Uttarakhand’s first COVID-19 case was reported from Dehradun on March 15th 2020, purshing the city nto a panic mode. Local media kept publishing daily developments pertaining to COVID-19. Gradually, a phase came where it became difficult for citizens to keep track of the latest updates on the crisis. citizens struggled to find credible information on designated COVID-19 care centres, testing labs, protocols and other guidelines. Fake news and dramatic coverage on prime time only made lives more difficult.
Devising new communication tools
That was when Dehradoon based Social Development for Communities (SDC) Foundation decided to run a parallel communication campaign titled “Uttarakhand Fights COVID-19”. The campaign was based on a fundamental premise: simplifying all relevant information and making it easily accessible for the city residents. “We realized early into the pandemic the need to design such a campaign,” says Anoop Nautiyal, Founder, SDC Foundation, residing in Uttarakhand for more than a decade. “We devised a number of outreach tools to target the city wide audience and also other important stakeholders like government departments, civil society organizations, media etc”.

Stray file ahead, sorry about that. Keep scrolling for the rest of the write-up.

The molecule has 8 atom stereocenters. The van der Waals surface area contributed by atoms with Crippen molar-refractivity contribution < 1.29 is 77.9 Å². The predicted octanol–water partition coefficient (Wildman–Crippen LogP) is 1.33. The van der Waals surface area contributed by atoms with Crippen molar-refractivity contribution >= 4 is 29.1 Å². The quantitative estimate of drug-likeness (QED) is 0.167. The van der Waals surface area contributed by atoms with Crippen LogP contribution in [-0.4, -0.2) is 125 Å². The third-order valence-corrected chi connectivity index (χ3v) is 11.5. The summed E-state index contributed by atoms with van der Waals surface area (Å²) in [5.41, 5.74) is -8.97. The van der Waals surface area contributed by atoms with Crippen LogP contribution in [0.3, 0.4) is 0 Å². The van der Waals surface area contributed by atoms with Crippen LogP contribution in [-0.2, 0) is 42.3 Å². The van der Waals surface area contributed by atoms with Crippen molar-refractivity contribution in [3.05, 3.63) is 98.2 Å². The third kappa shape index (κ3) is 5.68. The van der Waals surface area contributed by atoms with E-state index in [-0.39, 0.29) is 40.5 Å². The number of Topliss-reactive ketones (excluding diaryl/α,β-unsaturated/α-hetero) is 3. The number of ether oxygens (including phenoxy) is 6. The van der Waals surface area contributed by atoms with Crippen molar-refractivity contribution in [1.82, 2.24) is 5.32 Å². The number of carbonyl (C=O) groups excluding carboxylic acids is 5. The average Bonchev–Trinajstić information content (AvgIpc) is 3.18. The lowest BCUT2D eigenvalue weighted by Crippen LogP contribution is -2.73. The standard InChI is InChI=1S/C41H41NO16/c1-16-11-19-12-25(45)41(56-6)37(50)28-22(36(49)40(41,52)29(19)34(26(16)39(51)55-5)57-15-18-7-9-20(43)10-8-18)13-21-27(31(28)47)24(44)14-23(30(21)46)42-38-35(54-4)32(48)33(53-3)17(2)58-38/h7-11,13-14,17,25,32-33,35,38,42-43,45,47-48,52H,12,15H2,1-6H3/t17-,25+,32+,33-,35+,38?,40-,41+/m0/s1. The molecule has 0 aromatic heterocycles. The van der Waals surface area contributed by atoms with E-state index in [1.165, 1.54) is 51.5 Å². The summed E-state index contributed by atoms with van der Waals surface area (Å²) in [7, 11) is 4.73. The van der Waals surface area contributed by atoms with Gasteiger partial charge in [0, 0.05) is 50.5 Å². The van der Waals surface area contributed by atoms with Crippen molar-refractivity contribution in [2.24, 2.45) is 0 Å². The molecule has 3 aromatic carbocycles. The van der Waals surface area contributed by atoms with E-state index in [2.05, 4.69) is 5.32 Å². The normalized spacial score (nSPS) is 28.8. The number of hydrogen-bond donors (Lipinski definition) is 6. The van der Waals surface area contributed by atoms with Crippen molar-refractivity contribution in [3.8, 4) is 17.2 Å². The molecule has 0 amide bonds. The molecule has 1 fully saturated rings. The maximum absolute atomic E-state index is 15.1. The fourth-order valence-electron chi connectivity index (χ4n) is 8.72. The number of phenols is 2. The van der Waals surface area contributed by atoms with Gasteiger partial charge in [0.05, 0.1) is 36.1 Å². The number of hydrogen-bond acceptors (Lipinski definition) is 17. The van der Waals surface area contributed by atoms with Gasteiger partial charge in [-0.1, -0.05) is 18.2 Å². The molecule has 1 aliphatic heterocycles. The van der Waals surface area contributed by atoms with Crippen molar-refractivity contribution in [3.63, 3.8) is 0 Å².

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The Foundation planned and executed its campaign on social media. Videos, posters, graphics, newsletters, bulletins, data sheets, text messages and reports were used to reach out to the people. It also started documenting major insights, data and developments related to COVID-19 in Uttarakhand. All of this was shared with the public at regular intervals.
“Globally, close to 90% of internet traffic is being driven via video and audio sources,” says Nautiyal. “We decided to develop and share more video content. This resulted in wider dissemination and people were able to understand the communication that was taking place on COVID-19. The average duration of videos was kept to 3 to 4 minutes. This made the communication short, crisp and to the point”.
SDC took one more basic yet significant step, documenting all the major decisions, SoPs and guidelines issued by the government at one single place. “We created a google drive and shared all the relevant SoPs and guidelines through the same. This solved the issue of accessibility”. The videos put out on social media generated lots of queries and engagement for the Foundation. A team was set up to moderate these comments.